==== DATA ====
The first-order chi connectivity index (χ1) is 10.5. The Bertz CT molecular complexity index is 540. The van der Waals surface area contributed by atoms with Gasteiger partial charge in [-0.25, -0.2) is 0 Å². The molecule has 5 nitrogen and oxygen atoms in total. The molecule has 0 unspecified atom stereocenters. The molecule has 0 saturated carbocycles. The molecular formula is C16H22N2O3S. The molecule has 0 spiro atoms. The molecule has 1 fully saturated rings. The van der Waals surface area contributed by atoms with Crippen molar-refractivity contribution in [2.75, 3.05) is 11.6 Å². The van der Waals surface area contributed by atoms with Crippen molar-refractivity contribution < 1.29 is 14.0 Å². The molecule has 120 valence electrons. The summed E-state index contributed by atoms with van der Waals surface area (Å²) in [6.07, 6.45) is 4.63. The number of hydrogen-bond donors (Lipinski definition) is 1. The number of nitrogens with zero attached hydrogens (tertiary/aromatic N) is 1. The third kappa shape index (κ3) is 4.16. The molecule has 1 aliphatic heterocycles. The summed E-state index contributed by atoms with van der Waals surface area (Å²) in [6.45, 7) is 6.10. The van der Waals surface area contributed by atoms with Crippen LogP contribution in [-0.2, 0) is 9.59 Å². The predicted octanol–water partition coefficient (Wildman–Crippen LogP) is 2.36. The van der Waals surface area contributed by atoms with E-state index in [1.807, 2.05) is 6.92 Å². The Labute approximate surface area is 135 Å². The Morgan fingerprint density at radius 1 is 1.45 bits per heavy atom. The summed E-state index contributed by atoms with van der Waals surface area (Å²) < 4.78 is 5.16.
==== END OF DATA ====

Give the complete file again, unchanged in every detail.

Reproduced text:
The first-order chi connectivity index (χ1) is 10.5. The Bertz CT molecular complexity index is 540. The van der Waals surface area contributed by atoms with Gasteiger partial charge in [-0.25, -0.2) is 0 Å². The molecule has 5 nitrogen and oxygen atoms in total. The molecule has 0 unspecified atom stereocenters. The molecule has 0 saturated carbocycles. The molecular formula is C16H22N2O3S. The molecule has 0 spiro atoms. The molecule has 1 fully saturated rings. The van der Waals surface area contributed by atoms with Crippen molar-refractivity contribution in [2.75, 3.05) is 11.6 Å². The van der Waals surface area contributed by atoms with Crippen molar-refractivity contribution < 1.29 is 14.0 Å². The molecule has 120 valence electrons. The summed E-state index contributed by atoms with van der Waals surface area (Å²) in [6.07, 6.45) is 4.63. The number of hydrogen-bond donors (Lipinski definition) is 1. The number of nitrogens with zero attached hydrogens (tertiary/aromatic N) is 1. The third kappa shape index (κ3) is 4.16. The molecule has 1 aliphatic heterocycles. The summed E-state index contributed by atoms with van der Waals surface area (Å²) in [6.45, 7) is 6.10. The van der Waals surface area contributed by atoms with Crippen LogP contribution in [-0.2, 0) is 9.59 Å². The predicted octanol–water partition coefficient (Wildman–Crippen LogP) is 2.36. The van der Waals surface area contributed by atoms with E-state index in [1.807, 2.05) is 6.92 Å². The Labute approximate surface area is 135 Å². The Morgan fingerprint density at radius 1 is 1.45 bits per heavy atom. The summed E-state index contributed by atoms with van der Waals surface area (Å²) < 4.78 is 5.16.